I guess I could stretch this and look for people who search for "to build a fire" and charge them with all unsolved arsons in their area. Boy scouts & Jack London fans beware!
You have no probable cause. This sort of blanket searching would never fly in most courts and might only be allowed under convoluted items in the PATRIOT ACT. You would first have to suspect the individual of arson, have sufficient evidence to get a court issued warrant, find enough evidence on the PC to get a subpoena for the information from Google, and subsequently add evidence to the case. I am willing to bet this wasn't the beginning of their case.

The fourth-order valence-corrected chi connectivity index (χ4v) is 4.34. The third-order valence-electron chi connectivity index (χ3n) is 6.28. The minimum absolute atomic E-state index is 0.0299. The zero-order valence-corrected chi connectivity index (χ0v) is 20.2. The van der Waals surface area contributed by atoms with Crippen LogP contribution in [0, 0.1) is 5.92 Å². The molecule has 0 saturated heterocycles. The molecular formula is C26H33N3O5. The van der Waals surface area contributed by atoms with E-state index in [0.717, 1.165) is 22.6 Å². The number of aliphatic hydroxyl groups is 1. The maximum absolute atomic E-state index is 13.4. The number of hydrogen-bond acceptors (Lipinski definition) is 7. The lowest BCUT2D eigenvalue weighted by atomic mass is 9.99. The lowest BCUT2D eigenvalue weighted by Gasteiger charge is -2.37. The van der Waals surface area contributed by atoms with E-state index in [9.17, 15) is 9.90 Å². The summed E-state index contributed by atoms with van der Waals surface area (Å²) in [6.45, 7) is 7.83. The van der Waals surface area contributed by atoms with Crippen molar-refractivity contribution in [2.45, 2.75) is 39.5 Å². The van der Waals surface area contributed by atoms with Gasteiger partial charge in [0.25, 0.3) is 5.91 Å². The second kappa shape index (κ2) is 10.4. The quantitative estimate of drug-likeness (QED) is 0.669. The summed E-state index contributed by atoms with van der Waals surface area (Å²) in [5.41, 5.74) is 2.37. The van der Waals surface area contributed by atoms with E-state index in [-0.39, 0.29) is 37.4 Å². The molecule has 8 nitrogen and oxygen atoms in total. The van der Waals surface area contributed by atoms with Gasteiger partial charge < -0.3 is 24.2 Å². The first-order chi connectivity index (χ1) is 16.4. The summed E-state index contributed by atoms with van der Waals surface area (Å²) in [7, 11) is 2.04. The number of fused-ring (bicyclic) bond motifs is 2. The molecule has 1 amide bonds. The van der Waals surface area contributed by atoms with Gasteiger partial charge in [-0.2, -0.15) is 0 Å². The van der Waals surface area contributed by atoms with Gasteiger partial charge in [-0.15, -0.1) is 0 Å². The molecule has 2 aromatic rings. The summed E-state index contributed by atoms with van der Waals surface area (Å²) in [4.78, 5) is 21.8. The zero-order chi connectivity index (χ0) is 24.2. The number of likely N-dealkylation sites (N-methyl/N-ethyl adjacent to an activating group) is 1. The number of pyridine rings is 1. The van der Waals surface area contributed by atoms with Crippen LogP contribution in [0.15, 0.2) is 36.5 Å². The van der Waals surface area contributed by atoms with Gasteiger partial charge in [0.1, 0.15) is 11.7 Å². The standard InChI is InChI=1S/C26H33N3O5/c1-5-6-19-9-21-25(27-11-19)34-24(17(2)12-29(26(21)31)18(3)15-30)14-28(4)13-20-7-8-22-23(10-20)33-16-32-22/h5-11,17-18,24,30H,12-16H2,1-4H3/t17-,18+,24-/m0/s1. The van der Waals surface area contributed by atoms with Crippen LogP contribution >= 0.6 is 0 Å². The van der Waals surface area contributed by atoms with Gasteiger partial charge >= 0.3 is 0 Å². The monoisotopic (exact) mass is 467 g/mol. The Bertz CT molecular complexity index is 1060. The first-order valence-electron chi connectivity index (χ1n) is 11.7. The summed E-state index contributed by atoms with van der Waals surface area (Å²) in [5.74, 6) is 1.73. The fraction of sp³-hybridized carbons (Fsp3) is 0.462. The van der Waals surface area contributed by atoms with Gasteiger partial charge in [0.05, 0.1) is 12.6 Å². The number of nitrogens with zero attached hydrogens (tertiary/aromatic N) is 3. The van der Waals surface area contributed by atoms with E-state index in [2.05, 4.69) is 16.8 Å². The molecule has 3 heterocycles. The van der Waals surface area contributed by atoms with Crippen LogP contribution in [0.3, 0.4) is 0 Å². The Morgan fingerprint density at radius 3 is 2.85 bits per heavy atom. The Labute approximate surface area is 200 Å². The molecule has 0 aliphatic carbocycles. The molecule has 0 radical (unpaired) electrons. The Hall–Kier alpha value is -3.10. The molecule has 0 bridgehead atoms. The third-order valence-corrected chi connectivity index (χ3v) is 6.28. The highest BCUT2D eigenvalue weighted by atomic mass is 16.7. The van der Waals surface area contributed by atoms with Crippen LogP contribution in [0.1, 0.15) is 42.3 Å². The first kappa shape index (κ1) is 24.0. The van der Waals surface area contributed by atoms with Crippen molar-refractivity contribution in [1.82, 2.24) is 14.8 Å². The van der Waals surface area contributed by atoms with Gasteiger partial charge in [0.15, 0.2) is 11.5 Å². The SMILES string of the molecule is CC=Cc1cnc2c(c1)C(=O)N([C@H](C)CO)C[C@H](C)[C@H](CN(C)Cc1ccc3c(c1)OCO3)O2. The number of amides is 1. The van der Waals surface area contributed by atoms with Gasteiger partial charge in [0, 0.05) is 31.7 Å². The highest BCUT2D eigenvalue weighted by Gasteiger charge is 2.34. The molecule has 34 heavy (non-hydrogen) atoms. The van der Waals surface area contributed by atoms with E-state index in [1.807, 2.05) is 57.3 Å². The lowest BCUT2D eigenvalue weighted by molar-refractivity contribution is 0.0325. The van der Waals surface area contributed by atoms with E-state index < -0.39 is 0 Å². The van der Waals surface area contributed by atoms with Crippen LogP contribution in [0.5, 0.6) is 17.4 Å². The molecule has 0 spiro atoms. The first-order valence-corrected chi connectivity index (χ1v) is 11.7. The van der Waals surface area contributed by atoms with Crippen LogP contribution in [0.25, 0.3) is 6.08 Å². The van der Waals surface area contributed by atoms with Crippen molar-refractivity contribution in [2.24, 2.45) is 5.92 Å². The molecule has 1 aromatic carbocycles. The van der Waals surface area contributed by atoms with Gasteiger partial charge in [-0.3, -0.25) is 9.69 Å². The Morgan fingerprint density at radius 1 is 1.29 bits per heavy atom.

RIAA (1)

tinkerghost (944862) | more than 7 years ago | (#18363017)

They have won a few cases either through default or misrepresentation. AFAIK they have never had to subject their 'proof' to a jury or even cross examination.

Re:Yeah--No Kidding! (1)

Communomancer (8024) | more than 7 years ago | (#18363171)

But, oddly enough, I've seen what the courts allow the RIAA & MPAA to submit as evidence (server logs with IP addresses) to prosecute people and, at least in those cases, that's all the evidence they need!

Okay, to explain what has probably been said on slashdot a million times already, the burden of proof in a CIVIL case, like the suits by the RIAA and the MPAA, is considerably lower then the burden of proof in a CRIMINAL case.


Grandparent wasn't asking about burden of proof. He was asking about admissibility of evidence. Are the standards for admissibility of evidence lower in civil court than they are in criminal court? I don't know, personally, but I'd be interested the answer. Any lawyers reading this?